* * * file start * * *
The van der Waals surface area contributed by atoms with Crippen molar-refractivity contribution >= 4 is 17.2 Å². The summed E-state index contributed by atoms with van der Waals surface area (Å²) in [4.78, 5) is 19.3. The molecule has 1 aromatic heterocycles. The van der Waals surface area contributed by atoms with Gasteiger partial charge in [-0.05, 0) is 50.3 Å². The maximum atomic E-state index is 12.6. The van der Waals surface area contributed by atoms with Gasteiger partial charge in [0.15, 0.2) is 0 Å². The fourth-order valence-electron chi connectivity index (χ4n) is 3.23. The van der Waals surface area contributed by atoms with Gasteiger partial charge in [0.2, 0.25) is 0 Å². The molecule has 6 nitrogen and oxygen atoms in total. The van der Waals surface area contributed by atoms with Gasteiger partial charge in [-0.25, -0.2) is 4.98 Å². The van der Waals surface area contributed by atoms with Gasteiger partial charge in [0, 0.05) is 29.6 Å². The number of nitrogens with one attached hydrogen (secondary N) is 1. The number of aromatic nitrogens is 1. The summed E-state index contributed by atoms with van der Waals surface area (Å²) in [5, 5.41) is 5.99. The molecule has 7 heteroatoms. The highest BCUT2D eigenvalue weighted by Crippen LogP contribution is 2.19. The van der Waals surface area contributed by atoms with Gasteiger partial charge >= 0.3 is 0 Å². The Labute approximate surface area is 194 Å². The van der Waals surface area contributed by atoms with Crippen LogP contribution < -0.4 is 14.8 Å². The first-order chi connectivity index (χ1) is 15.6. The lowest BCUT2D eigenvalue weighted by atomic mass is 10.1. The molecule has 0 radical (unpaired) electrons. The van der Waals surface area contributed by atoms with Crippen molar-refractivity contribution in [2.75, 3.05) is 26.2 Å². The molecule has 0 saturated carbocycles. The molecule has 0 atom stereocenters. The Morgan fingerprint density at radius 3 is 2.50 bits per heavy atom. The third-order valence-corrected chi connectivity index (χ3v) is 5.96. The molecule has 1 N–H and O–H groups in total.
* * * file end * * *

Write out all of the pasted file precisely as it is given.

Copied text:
The van der Waals surface area contributed by atoms with Crippen molar-refractivity contribution >= 4 is 17.2 Å². The summed E-state index contributed by atoms with van der Waals surface area (Å²) in [4.78, 5) is 19.3. The molecule has 1 aromatic heterocycles. The van der Waals surface area contributed by atoms with Gasteiger partial charge in [-0.05, 0) is 50.3 Å². The maximum atomic E-state index is 12.6. The van der Waals surface area contributed by atoms with Gasteiger partial charge in [0.15, 0.2) is 0 Å². The fourth-order valence-electron chi connectivity index (χ4n) is 3.23. The van der Waals surface area contributed by atoms with Gasteiger partial charge in [0.2, 0.25) is 0 Å². The molecule has 6 nitrogen and oxygen atoms in total. The van der Waals surface area contributed by atoms with Gasteiger partial charge in [-0.25, -0.2) is 4.98 Å². The van der Waals surface area contributed by atoms with Gasteiger partial charge in [0, 0.05) is 29.6 Å². The number of nitrogens with one attached hydrogen (secondary N) is 1. The number of aromatic nitrogens is 1. The summed E-state index contributed by atoms with van der Waals surface area (Å²) in [5, 5.41) is 5.99. The molecule has 7 heteroatoms. The highest BCUT2D eigenvalue weighted by Crippen LogP contribution is 2.19. The van der Waals surface area contributed by atoms with Gasteiger partial charge >= 0.3 is 0 Å². The Labute approximate surface area is 194 Å². The van der Waals surface area contributed by atoms with Crippen LogP contribution < -0.4 is 14.8 Å². The first-order chi connectivity index (χ1) is 15.6. The lowest BCUT2D eigenvalue weighted by atomic mass is 10.1. The molecule has 0 radical (unpaired) electrons. The van der Waals surface area contributed by atoms with Crippen molar-refractivity contribution in [2.75, 3.05) is 26.2 Å². The molecule has 0 saturated carbocycles. The molecule has 0 atom stereocenters. The Morgan fingerprint density at radius 3 is 2.50 bits per heavy atom. The third-order valence-corrected chi connectivity index (χ3v) is 5.96. The molecule has 1 N–H and O–H groups in total.